Nvidias native drivers: How to install


every time a new version of openSuSE is released, I seem to go through the same cycle. However, this time I am stuck quite at the beginning.

I had openSuSE 11.2 running quite nicely, especially the graphics was good. I am using a Nvidia GeForce 8800 with the drivers from the Nvidia Web pages.

However, I had trouble getting the driver installed when SuSE 11.2 came out. The version at release time did not work for the release.

Maybe it is the same for SuSE 11.3 but I don’t know. All I know is that I can compile the kernel module but when the installation procedure tries to load it. an error message is produced:
“ERROR: Unable to load the kernel module ‘nvidia.ko’. This happens most
frequently when this kernel module was built against the wrong or
improperly configured kernel sources, with a version of gcc that differs
from the one used to build the target kernel, or if a driver such as
rivafb/nvidiafb is present and prevents the NVIDIA kernel module from
obtaining ownership of the NVIDIA graphics device(s), or NVIDIA GPU
installed in this system is not supported by this NVIDIA Linux graphics
driver release.”

I tried to recompile the kernel (but did not try to install the compiled kernel, yet). This helped with 11.2 but no use for 11.3.

Now you could say that there I could stick with the open source implementation of the driver which of course works, well, to some degree … If I configure my two screens it immediately forgets about this when I log off!!! Not on reboot, when I log off!!! The transparency of windows when I move them does not work either …

You might ask why I bother to try 11.3. Well, I do aks myself too, when I see the result of it but I thought I at least give it a try.

I actually do not really understand why people waste their time with developing a driver which is not really comparable to what already is there instead of giving people better support to actually use the good stuff that is out there.

Anyway, if somebody could give me a hint what I need to do to get the native Nvidia driver installed on openSuSE 11.3. I would be grateful for the support.

Just to be complete: I am talking about NVIDIA-Linux-x86_64-256.35.run
This is the version that I got for download from the Nvidia pages today.

Thank you very much for your help,


openSUSE Graphic Card Practical Theory Guide for Users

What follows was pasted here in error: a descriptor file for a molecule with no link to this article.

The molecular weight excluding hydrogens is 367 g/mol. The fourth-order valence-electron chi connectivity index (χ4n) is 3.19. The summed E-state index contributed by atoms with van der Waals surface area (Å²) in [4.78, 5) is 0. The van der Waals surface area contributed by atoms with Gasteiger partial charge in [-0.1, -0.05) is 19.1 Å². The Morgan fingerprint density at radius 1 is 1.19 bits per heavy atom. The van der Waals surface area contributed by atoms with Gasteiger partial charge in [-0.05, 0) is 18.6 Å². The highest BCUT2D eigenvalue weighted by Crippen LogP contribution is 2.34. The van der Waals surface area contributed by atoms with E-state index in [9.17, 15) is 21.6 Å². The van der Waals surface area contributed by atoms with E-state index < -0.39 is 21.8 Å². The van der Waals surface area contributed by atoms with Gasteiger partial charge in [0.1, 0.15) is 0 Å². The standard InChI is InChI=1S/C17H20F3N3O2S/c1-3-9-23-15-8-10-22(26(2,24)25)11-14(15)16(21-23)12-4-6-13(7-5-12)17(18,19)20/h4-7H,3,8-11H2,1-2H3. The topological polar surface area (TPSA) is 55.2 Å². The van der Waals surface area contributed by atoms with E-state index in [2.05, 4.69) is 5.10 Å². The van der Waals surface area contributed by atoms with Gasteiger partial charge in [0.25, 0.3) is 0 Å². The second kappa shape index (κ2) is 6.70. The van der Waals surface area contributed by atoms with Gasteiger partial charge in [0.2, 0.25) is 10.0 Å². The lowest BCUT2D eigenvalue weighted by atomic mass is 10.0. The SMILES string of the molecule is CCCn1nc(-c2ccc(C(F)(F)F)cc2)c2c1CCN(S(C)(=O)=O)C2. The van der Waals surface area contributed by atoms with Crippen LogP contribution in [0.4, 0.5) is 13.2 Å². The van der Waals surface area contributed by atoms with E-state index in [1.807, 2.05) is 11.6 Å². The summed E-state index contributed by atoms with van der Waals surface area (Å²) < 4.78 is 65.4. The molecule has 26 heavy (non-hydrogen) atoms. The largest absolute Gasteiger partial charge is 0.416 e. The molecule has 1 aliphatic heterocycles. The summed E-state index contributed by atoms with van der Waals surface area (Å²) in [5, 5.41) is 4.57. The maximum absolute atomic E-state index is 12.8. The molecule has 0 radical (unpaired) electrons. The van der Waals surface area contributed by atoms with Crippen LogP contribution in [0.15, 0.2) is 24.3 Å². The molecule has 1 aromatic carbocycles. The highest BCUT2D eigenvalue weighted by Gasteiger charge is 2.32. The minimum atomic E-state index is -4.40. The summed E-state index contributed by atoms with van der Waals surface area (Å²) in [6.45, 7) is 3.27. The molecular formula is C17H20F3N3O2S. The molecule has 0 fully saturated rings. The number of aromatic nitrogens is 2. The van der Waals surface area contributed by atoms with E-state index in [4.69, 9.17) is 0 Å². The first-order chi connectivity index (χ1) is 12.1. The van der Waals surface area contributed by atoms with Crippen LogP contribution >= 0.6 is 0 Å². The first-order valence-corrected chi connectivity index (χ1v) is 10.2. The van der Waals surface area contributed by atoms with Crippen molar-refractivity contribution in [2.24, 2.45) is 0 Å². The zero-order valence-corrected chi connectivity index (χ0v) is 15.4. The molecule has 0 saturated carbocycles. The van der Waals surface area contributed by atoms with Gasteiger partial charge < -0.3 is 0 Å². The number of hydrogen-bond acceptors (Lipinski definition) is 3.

SDB:NVIDIA drivers - openSUSE

You may have the wrong (old) kernel headers make sure your kernel-source and/or header packages match the new kernel.

Please take a look at the release notes:

openSUSE Factory Release Notes

With openSUSE 11.3 we are switching to KMS (Kernel Mode Setting) for Intel, ATI and NVIDIA graphics, which now is our default. If you encounter problems with the KMS driver support (intel, radeon, nouveau), disable KMS by adding nomodeset to the kernel boot command line. To set this permanently, add it to the kernel command line in /boot/grub/menu.lst. This option makes sure the appropriate kernel module (intel, radeon, nouveau) is loaded with modeset=0 in initrd, i.e. KMS is disabled.
In the rare cases when loading the DRM module from initrd is a general problem and unrelated to KMS, it is even possible to disable loading of the DRM module in initrd completely. For this set the NO_KMS_IN_INITRD sysconfig variable to yes via YAST, which then recreates initrd afterwards. Reboot your machine.
On Intel without KMS the Xserver falls back to the fbdev driver (the intel driver only supports KMS). On ATI for current GPUs it falls back to radeonhd. On NVIDIA without KMS the nv driver is used (the nouveau driver only supports KMS).

You have to start the system with the additional boot parameter nomodeset and you will be able to install and use the nvidia driver.

(I had the same problem and solved the problem by adding this parameter with the grub editing tool from yast)

greeetings Kump

As posted above. I also had to add “nomodeset” to the /boot/grub/menu.1st. This allowed me to compile and install the NVIDIA driver (using FX3800). Before this I was getting a blank screen.